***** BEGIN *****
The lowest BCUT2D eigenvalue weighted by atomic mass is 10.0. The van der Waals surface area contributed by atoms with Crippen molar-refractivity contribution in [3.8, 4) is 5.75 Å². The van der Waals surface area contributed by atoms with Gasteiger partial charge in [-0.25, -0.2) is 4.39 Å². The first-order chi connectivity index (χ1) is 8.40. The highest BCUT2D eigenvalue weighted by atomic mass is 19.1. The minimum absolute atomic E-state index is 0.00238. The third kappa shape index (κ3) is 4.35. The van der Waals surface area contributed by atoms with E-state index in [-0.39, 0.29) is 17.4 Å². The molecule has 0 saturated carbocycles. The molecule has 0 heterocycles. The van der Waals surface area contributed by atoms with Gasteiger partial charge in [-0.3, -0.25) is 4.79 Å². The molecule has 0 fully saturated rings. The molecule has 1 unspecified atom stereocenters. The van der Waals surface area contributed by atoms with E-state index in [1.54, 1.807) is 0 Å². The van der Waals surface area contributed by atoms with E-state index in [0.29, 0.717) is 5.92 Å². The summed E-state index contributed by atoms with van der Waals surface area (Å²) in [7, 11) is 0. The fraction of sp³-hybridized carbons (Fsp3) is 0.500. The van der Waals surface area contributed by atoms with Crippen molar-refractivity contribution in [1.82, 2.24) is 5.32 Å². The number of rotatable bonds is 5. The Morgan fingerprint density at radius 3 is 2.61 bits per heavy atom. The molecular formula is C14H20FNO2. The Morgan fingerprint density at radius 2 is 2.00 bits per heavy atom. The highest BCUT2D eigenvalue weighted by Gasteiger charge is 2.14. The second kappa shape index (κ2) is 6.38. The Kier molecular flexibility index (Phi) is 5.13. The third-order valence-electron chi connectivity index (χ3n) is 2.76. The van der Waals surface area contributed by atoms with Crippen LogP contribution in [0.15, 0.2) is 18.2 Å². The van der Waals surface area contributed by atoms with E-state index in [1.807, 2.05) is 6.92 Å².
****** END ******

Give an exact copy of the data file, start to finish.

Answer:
The lowest BCUT2D eigenvalue weighted by atomic mass is 10.0. The van der Waals surface area contributed by atoms with Crippen molar-refractivity contribution in [3.8, 4) is 5.75 Å². The van der Waals surface area contributed by atoms with Gasteiger partial charge in [-0.25, -0.2) is 4.39 Å². The first-order chi connectivity index (χ1) is 8.40. The highest BCUT2D eigenvalue weighted by atomic mass is 19.1. The minimum absolute atomic E-state index is 0.00238. The third kappa shape index (κ3) is 4.35. The van der Waals surface area contributed by atoms with E-state index in [-0.39, 0.29) is 17.4 Å². The molecule has 0 saturated carbocycles. The molecule has 0 heterocycles. The van der Waals surface area contributed by atoms with Gasteiger partial charge in [-0.3, -0.25) is 4.79 Å². The molecule has 0 fully saturated rings. The molecule has 1 unspecified atom stereocenters. The van der Waals surface area contributed by atoms with E-state index in [1.54, 1.807) is 0 Å². The van der Waals surface area contributed by atoms with E-state index in [0.29, 0.717) is 5.92 Å². The summed E-state index contributed by atoms with van der Waals surface area (Å²) in [7, 11) is 0. The fraction of sp³-hybridized carbons (Fsp3) is 0.500. The van der Waals surface area contributed by atoms with Crippen molar-refractivity contribution in [1.82, 2.24) is 5.32 Å². The number of rotatable bonds is 5. The Morgan fingerprint density at radius 3 is 2.61 bits per heavy atom. The molecular formula is C14H20FNO2. The Morgan fingerprint density at radius 2 is 2.00 bits per heavy atom. The highest BCUT2D eigenvalue weighted by Gasteiger charge is 2.14. The second kappa shape index (κ2) is 6.38. The Kier molecular flexibility index (Phi) is 5.13. The third-order valence-electron chi connectivity index (χ3n) is 2.76. The van der Waals surface area contributed by atoms with Crippen LogP contribution in [0.15, 0.2) is 18.2 Å². The van der Waals surface area contributed by atoms with E-state index in [1.807, 2.05) is 6.92 Å².